Thursday, June 14, 2007

'Cause I can play this here guitar, Pt. 13

There are rock, country, classical, and folk guitarists. And then there are players who transcend a genre, who transcend every genre, and just simply master the instrument. At that point, they have mastered the language of the instrument, and any sound or voice is a possibility. Of course, these players are few and far between.

Ever hear of Lenny Breau? I didn't think so (from Wikipedia):
Lenny Breau (August 5, 1941August 12, 1984) was a brilliantly innovative American-born Canadian jazz guitarist who brought together country, classical, flamenco and jazz guitar techniques. Breau developed a great deal of technical ability; inspired by country guitarists like Chet Atkins, Breau used a fingerstyle not often used in Jazz guitar. Largely unknown in popular music, he is known today as a musician's musician.

1941, in Auburn, Maine. His francophone parents, Hal "Lone Pine" Breau and Betty Cody (nee Coté), were professional country and western musicians who performed and recorded from the end of the Second World War until the late 1950s. Their son began playing guitar at the age of eight, and by the age of twelve he was the lead guitarist for his parents' band, billed as "Lone Pine Junior", playing Merle Travis and Chet Atkins instrumentals and occasionally singing. Breau made his first professional recording in Maine at the age of 15, appropriately titled Boy Wonder.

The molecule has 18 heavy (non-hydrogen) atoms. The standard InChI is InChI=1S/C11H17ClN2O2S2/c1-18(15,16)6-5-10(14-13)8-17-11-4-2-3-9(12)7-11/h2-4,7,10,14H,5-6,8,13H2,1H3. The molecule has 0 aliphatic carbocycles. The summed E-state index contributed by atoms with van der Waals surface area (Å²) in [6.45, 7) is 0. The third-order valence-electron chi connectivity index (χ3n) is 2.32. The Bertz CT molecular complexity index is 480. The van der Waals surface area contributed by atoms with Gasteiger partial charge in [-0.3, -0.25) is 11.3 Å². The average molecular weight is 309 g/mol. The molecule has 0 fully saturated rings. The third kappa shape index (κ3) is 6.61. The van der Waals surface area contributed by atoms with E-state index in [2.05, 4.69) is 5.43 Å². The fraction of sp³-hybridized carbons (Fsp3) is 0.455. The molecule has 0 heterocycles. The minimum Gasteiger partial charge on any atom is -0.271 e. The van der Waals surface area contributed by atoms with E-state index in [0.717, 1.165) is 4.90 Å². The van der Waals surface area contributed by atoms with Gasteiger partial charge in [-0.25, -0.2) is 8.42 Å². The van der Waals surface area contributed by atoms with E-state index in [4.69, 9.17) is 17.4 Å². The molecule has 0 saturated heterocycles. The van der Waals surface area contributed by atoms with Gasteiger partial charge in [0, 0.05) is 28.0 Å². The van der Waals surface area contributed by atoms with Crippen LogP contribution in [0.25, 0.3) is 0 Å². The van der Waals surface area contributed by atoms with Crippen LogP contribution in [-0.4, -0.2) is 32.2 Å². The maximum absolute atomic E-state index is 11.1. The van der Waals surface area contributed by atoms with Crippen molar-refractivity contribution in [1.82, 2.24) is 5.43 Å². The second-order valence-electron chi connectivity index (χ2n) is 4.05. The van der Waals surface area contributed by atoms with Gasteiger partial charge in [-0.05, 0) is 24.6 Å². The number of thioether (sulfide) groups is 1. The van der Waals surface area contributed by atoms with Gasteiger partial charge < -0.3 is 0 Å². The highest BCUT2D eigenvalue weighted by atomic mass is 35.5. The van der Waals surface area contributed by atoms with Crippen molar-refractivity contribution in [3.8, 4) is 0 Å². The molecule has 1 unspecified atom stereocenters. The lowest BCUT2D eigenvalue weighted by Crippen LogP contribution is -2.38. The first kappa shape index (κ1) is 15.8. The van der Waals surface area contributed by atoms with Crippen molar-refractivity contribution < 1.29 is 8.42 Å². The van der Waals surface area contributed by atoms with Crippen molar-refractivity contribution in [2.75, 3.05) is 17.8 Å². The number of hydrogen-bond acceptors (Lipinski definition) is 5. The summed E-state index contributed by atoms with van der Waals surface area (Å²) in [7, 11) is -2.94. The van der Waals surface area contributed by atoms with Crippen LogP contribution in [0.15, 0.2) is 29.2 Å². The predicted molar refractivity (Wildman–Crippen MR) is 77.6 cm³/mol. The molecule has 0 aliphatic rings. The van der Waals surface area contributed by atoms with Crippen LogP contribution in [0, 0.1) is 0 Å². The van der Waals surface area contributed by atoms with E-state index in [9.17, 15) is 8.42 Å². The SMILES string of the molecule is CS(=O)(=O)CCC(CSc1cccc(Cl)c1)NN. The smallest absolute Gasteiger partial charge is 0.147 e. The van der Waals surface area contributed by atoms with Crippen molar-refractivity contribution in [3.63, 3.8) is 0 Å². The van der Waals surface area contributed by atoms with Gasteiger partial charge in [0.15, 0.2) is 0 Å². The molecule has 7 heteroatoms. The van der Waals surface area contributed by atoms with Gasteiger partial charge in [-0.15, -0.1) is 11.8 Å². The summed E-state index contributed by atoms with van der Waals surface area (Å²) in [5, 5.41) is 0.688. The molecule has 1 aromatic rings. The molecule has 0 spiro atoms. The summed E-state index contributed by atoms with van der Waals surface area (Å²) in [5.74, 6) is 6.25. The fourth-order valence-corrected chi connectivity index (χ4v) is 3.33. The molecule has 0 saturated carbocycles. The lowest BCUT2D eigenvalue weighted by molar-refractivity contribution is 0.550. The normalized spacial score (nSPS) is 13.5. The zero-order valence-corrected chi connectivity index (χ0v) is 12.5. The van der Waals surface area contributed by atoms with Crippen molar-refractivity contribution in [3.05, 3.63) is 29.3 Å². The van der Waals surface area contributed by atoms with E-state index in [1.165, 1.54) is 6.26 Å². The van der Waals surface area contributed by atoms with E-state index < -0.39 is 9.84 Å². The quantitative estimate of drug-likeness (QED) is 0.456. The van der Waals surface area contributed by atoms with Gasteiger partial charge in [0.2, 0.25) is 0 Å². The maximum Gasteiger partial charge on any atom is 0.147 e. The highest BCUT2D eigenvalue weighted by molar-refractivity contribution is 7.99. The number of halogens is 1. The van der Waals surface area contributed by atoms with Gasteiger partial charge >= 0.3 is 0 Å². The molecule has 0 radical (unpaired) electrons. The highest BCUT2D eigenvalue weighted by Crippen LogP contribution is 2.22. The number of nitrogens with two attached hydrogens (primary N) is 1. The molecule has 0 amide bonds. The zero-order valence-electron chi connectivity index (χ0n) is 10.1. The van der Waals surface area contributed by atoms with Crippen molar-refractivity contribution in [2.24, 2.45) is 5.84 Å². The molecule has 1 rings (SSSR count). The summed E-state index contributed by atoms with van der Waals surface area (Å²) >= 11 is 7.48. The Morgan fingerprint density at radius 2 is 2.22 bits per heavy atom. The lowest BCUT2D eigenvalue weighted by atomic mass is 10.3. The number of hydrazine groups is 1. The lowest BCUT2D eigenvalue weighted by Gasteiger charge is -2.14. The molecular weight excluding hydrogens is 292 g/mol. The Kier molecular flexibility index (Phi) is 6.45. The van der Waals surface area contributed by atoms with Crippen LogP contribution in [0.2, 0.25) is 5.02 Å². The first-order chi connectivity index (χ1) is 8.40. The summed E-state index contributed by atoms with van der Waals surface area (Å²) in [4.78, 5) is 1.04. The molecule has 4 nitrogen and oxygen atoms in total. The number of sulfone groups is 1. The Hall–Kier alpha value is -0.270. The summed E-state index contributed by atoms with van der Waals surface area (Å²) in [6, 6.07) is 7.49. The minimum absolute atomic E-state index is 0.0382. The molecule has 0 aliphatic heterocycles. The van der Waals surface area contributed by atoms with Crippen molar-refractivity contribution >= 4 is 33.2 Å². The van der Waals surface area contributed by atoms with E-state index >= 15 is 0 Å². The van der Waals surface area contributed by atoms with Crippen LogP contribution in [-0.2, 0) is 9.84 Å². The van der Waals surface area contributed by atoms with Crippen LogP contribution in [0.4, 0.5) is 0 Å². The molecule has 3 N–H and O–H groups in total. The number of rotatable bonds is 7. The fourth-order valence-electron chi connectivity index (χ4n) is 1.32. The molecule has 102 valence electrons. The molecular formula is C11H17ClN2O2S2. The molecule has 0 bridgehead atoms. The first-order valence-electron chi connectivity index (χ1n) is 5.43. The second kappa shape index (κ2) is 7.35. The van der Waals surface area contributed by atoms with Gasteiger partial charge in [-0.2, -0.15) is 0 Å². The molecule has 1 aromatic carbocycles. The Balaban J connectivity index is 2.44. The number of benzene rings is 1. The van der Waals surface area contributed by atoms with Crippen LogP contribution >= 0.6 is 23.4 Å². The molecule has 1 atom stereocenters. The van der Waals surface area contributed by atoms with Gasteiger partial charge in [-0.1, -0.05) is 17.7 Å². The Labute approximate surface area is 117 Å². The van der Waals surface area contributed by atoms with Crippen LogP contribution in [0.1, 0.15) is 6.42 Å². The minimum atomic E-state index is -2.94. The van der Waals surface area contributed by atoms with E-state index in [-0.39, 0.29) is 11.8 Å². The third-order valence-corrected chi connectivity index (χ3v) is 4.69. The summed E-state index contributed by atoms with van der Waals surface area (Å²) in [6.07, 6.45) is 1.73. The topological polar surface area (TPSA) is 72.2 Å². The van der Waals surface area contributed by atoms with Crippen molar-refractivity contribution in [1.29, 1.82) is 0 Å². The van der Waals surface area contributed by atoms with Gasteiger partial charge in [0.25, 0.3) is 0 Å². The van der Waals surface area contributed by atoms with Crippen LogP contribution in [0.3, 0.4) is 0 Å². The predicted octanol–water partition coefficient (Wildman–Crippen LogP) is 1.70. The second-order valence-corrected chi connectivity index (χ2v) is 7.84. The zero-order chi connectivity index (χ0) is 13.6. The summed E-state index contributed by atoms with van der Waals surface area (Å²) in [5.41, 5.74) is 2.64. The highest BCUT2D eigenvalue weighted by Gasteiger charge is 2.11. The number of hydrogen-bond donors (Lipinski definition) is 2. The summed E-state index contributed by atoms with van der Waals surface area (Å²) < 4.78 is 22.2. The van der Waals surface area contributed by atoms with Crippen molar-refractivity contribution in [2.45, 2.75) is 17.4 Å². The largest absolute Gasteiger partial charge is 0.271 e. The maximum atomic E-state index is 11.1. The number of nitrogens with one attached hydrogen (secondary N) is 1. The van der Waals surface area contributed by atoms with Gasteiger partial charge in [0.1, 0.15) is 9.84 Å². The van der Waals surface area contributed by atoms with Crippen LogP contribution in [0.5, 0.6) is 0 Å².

Read the rest, it explains a lot.

Here's a video of Lenny showing how all styles of guitar are really the same:

And here's some video from a '68 documentary that shows Lenny's mastery of the instrument:

When he was on his game, no one showed more independance as player. By that, I mean, he could sound like 2 players at once: one playing bass & chords, piano style, while the other played the lead part. Some of his recordings really do sound like 2 guys playing at once, when in fact they are just Lenny.

I saw him play only once, at a NAMM show, with Steve Morse of the Dixie Dregs playing (unnecessarily) rhythm guitar, and smiling like he had just won the lottery. Even Morse, a truly wonderful player, knew when he was in the presence of genius.

Lenny is gone now, but his legacy as a player leaves much for any of us who fancy ourselves players to strive for.

Update: from darkblack in comments: